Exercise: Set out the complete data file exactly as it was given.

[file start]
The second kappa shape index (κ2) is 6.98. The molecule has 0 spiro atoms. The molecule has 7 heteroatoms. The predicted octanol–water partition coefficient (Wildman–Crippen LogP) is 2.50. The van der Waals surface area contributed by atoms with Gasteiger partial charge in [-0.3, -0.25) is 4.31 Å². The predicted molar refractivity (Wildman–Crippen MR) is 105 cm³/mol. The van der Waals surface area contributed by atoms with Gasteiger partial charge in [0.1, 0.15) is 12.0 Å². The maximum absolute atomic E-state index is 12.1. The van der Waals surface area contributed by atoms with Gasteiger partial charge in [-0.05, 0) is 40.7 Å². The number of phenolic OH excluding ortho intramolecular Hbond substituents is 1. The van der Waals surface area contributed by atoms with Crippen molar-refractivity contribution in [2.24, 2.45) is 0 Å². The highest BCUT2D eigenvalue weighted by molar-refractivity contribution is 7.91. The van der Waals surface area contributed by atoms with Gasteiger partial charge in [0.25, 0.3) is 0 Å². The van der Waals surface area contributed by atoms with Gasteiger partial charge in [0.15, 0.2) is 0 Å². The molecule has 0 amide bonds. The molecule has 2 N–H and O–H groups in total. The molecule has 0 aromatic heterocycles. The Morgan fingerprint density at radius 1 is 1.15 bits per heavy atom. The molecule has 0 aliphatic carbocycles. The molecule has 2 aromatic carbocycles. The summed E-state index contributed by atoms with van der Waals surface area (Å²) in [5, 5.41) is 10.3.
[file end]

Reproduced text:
The second kappa shape index (κ2) is 6.98. The molecule has 0 spiro atoms. The molecule has 7 heteroatoms. The predicted octanol–water partition coefficient (Wildman–Crippen LogP) is 2.50. The van der Waals surface area contributed by atoms with Gasteiger partial charge in [-0.3, -0.25) is 4.31 Å². The predicted molar refractivity (Wildman–Crippen MR) is 105 cm³/mol. The van der Waals surface area contributed by atoms with Gasteiger partial charge in [0.1, 0.15) is 12.0 Å². The maximum absolute atomic E-state index is 12.1. The van der Waals surface area contributed by atoms with Gasteiger partial charge in [-0.05, 0) is 40.7 Å². The number of phenolic OH excluding ortho intramolecular Hbond substituents is 1. The van der Waals surface area contributed by atoms with Crippen molar-refractivity contribution in [2.24, 2.45) is 0 Å². The highest BCUT2D eigenvalue weighted by molar-refractivity contribution is 7.91. The van der Waals surface area contributed by atoms with Gasteiger partial charge in [0.25, 0.3) is 0 Å². The van der Waals surface area contributed by atoms with Gasteiger partial charge in [0.15, 0.2) is 0 Å². The molecule has 0 amide bonds. The molecule has 2 N–H and O–H groups in total. The molecule has 0 aromatic heterocycles. The Morgan fingerprint density at radius 1 is 1.15 bits per heavy atom. The molecule has 0 aliphatic carbocycles. The molecule has 2 aromatic carbocycles. The summed E-state index contributed by atoms with van der Waals surface area (Å²) in [5, 5.41) is 10.3.